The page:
BRUSSELS — (AP) — Holocaust survivors and politicians warned about the resurgence of antisemitism and Holocaust denial as the world remembered Nazi atrocities and commemorated the 77th anniversary of the liberation of the Auschwitz concentration camp on Thursday.
“I have lived in New York for 75 years, but I still remember well the terrible time of horror and hatred,” survivor Inge Auerbacher, 87, told the German parliament. “Unfortunately, this cancer has reawakened and hatred of Jews is commonplace again in many countries in the world, including Germany.”
Commemorations took place amid a rise of antisemitism that gained traction during lockdowns as the coronavirus pandemic exacerbated hatred online.
“This sickness must be healed as quickly as possible,” Auerbacher said.
German parliament speaker Baerbel Bas noted that the coronavirus pandemic has acted "like an accelerant" to already burgeoning antisemitism.
“Antisemitism is here — it isn’t just on the extreme fringe, not just among the eternally incorrigible and a few antisemitic trolls on the net,” she said. “It is a problem of our society — all of society.”
The U.N. General Assembly adopted a resolution in November 2005 establishing the annual commemoration, and chose Jan. 27 — the day that Auschwitz-Birkenau was liberated by Soviet troops in 1945.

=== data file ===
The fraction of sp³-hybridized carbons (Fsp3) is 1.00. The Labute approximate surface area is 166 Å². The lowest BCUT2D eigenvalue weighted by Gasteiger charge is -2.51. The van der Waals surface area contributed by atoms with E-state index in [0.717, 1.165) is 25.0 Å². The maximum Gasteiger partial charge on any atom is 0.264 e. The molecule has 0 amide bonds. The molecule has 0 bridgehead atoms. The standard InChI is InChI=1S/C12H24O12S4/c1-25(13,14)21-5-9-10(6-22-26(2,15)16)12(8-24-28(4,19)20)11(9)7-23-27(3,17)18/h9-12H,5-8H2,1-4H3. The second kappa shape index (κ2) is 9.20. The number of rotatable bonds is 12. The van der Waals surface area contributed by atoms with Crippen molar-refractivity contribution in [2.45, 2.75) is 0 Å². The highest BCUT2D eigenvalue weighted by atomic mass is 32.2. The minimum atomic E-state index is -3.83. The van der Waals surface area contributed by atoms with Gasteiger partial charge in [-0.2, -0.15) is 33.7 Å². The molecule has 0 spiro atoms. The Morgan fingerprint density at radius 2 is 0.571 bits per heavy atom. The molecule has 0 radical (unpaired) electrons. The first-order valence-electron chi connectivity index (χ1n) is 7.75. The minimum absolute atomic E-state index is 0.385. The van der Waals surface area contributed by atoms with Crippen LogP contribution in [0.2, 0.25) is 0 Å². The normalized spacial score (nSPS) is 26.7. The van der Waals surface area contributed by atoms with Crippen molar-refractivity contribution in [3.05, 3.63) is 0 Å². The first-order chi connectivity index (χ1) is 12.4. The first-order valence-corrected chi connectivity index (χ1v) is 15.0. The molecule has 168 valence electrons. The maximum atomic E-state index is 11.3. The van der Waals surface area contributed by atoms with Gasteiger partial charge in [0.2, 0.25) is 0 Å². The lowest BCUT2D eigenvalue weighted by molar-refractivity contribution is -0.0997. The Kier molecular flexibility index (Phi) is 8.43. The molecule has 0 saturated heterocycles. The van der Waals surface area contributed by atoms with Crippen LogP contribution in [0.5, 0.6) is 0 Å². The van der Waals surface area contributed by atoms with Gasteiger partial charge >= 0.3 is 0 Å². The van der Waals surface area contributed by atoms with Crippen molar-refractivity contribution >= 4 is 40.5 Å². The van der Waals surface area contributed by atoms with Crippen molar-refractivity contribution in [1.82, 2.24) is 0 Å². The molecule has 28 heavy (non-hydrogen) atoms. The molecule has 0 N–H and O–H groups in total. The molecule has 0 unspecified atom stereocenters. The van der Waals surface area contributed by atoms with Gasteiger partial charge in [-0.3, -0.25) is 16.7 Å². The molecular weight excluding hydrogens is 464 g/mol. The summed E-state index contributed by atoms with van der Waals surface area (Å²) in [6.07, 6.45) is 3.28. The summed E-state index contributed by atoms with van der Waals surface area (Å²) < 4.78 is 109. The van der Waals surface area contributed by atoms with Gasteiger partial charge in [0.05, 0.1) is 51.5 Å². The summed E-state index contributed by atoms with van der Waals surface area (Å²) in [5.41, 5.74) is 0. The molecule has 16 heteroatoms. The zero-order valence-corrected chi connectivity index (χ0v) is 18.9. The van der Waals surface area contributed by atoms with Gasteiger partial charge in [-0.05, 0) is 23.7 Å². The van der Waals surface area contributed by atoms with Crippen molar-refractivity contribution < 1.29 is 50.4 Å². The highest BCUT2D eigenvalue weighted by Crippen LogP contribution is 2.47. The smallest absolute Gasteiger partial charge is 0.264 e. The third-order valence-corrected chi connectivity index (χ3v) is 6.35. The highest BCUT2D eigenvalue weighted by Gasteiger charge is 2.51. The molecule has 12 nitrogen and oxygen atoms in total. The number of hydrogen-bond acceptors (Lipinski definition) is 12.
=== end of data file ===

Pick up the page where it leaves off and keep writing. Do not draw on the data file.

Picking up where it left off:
Due to the pandemic, many International Holocaust Remembrance Day events were being held online this year again. A small ceremony, however, was to take place at the site of the former Auschwitz death camp, where World War II Nazi German forces killed 1.1 million people in occupied Poland. The memorial site was closed earlier in the pandemic but reopened in June.
In all, about 6 million European Jews and millions of other people were killed by the Nazis and their collaborators during the Holocaust. Some 1.5 million were children.
“Our country bears a special responsibility — the genocide against the European Jews is a German crime,” Bas told a special parliamentary session in Berlin attended by the country’s leaders. “But at the same time it is a past that is everyone’s business -- not just Germans, not just Jews.”
Israel’s parliamentary speaker, Mickey Levy, broke down in tears at Germany’s Bundestag while reciting the Jewish mourner’s prayer from a prayer book that belonged to a German Jewish boy who celebrated his bar mitzvah on the eve of Kristallnacht.
Levy said that Israel and Germany experienced “an exceptional journey on the way to reconciliation and establishing relations and brave friendship between us.”
Auerbacher recalled being nearly hit by a stone thrown by Nazi thugs during the anti-Jewish pogrom of November 1938. In August 1942, she and other Jews were transported to the Theresienstadt camp-ghetto.
“I was 7 years old and the youngest of about 1,100 people, of whom my parents, I and a very few others survived,” she said.
Gathered at the European Parliament, EU lawmakers listened to 100-year-old Holocaust survivor Margot Friedlander's ordeal. She was arrested in 1944 while on the run and brought to Theresienstadt, in what is now the Czech Republic. A year before, her mother and brother were deported to Auschwitz, where they were both killed.